As indicated above, biosensing devices may employ several control and modulation methods: electrochemical, optical, thermal and mechanical. Turner A, Karube I and Wilson G. (1987) Biosensors: Fundamentals and Applications. London: Oxford Science Publications; Hall E. (1991) Biosensors. New Jersey: Prentice Hall; Fraser, D. (1997) Biosensors in the body: continuous in vivo monitoring. Chichester, N.Y.: Wiley; Blum, L. (1991) Biosensor Principles and Applications. New York: M. Dekker; Buck, R P. (1990) Biosensor Technology: Fundamentals and Applications. New York: M. Dekker, herein incorporated by reference.
  • [0051]
    In an exemplary embodiment fluorescence optical sensing is utilized. Here, the biosensing material includes molecules that undergo a change in fluorescent emission in proportion to the concentration of analyte of interest in the surrounding medium. For use in this system, many different fluorescent dyes have been developed and these can be bound covalently to molecules that bind specifically to analytes. Thompson, R. B. “Fluorescence-Based Fiber-Optic Sensors.” Topics in Fluorescence Spectroscopy, Vol. 2: Principles. New York: Plenum Press 1991: 345-65; McNichols R and Cote G. “Optical glucose sensing in biological fluids: an overview.” Journal of Biomedical Optics January 2000, 5:5-16; Czarnik, A. (1993) Fluorescent Chemosensors for Ion and Molecule Recognition. Washington: American Chemical Society, herein incorporated by reference. Other optical sensing techniques may be used such as absorption and transmission which are well known to individuals skilled in the art.
  • [0052]
    Two particular embodiments can be useful where fluorescence is selected as the mode of optical transmission: 1) the analyte is itself fluorescent; or 2) the analyte is not fluorescent but interacts with a fluorophore that emits a fluorescent signal. Krohn, D. (1988) Fiber Optic Sensors: Fundamentals and Applications. North Carolina: Instrument Society of America. Where the analyte to be detected is glucose, a number of techniques may be employed, including, but not limited to enzyme based and competitive affinity binding. McNichols R and Cote G. “Optical glucose sensing in biological fluids: an overview.” Journal of Biomedical Optics January 2000, 5:5-16.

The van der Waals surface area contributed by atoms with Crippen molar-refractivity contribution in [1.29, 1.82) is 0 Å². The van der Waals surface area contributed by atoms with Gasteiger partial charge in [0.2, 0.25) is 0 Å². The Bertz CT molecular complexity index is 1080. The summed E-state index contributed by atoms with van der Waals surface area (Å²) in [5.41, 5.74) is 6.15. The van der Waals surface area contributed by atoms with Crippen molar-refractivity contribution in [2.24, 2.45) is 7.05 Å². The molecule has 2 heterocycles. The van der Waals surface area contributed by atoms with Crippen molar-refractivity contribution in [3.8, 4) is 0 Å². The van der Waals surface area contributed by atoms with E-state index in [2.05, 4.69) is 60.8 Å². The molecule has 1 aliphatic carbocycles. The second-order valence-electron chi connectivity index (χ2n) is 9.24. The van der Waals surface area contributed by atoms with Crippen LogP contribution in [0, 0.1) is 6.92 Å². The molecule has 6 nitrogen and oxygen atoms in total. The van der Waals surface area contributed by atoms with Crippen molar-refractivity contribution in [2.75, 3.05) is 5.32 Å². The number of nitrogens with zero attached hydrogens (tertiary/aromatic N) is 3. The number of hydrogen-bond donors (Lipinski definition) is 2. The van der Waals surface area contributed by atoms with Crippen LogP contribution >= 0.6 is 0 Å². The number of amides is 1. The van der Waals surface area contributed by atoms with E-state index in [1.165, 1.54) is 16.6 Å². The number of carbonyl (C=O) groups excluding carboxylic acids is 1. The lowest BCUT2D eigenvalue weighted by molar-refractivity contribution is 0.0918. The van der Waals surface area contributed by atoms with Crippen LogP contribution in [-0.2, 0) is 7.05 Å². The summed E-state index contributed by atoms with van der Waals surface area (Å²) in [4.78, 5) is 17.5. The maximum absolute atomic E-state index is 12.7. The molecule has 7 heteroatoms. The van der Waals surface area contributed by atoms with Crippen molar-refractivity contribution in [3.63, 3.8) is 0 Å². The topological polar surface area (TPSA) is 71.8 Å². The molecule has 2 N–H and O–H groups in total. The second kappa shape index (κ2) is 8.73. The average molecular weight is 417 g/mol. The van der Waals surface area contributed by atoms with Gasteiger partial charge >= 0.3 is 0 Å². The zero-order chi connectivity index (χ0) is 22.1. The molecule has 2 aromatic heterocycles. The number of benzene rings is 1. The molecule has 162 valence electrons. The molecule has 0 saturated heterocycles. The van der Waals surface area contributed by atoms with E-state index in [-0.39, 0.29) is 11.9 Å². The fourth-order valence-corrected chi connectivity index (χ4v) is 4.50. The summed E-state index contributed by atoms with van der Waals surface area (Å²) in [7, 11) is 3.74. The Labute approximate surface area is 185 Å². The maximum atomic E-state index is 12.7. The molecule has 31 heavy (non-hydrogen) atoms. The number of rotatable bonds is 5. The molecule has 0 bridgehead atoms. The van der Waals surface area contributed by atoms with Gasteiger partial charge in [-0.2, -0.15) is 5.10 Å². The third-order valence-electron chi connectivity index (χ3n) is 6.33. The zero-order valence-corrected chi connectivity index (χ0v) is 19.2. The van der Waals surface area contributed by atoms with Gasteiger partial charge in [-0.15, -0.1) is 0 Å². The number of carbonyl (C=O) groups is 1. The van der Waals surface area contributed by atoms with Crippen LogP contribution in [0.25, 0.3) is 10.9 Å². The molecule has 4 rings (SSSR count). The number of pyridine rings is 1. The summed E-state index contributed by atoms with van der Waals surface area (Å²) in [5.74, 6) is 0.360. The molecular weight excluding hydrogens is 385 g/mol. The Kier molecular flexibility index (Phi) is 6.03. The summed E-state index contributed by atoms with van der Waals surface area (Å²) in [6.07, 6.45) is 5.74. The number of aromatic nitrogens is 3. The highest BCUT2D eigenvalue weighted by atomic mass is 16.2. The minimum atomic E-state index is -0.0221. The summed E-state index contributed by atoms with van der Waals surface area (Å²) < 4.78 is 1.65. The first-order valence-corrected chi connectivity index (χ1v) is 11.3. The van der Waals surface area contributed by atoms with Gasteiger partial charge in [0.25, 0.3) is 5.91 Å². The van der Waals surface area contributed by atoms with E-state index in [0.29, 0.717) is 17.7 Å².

• [0053]
    Many foreign molecules such as pharmacological agents can be detected by a fluorescence method that is based on affinity binding (immunoassay) between an antibody and an antigen. The antibody can be considered the molecular-recognition element (biosensing molecule), which binds reversibly with a specific antigen or analyte. Monoclonal antibodies can be useful because they provide a relatively pure source of a single antibody with a high affinity for a specific antigen. Monoclonal antibodies can be coupled to fluorescent dyes such as TRITC and FITC in such a way as to produce fluorescence whose intensity or wavelength is modulated depending on whether the antibody is bound to the antigen or not.
  • [0054]
    A containment matrix 120 may be useful in some embodiments. As mentioned, the materials of the containment matrix 120 can be selected to be biocompatible with the patient, permeable to the analytes being detected, minimally permeable to the reporting molecule being detected (i.e., fluorophores) and of a material which preferably forms a strong adhesion to the transmitting member in the absence or presence of additional adhesion coatings (described above). The containment matrix can be attached directly to the internal end of the transmitting member, permitting efficient and constant coupling to a small sensing structure. In an exemplary embodiment, polyethylene glycol (PEG) polymers are used as PEG demonstrates good biocompatability and structural integrity. The polymer can be applied to the transmitting member in an unpolymerized state, then polymerized to enhance stability of the structure by gamma irradiation, chemical cross-linking or UV radiation. One exemplary formula is described below.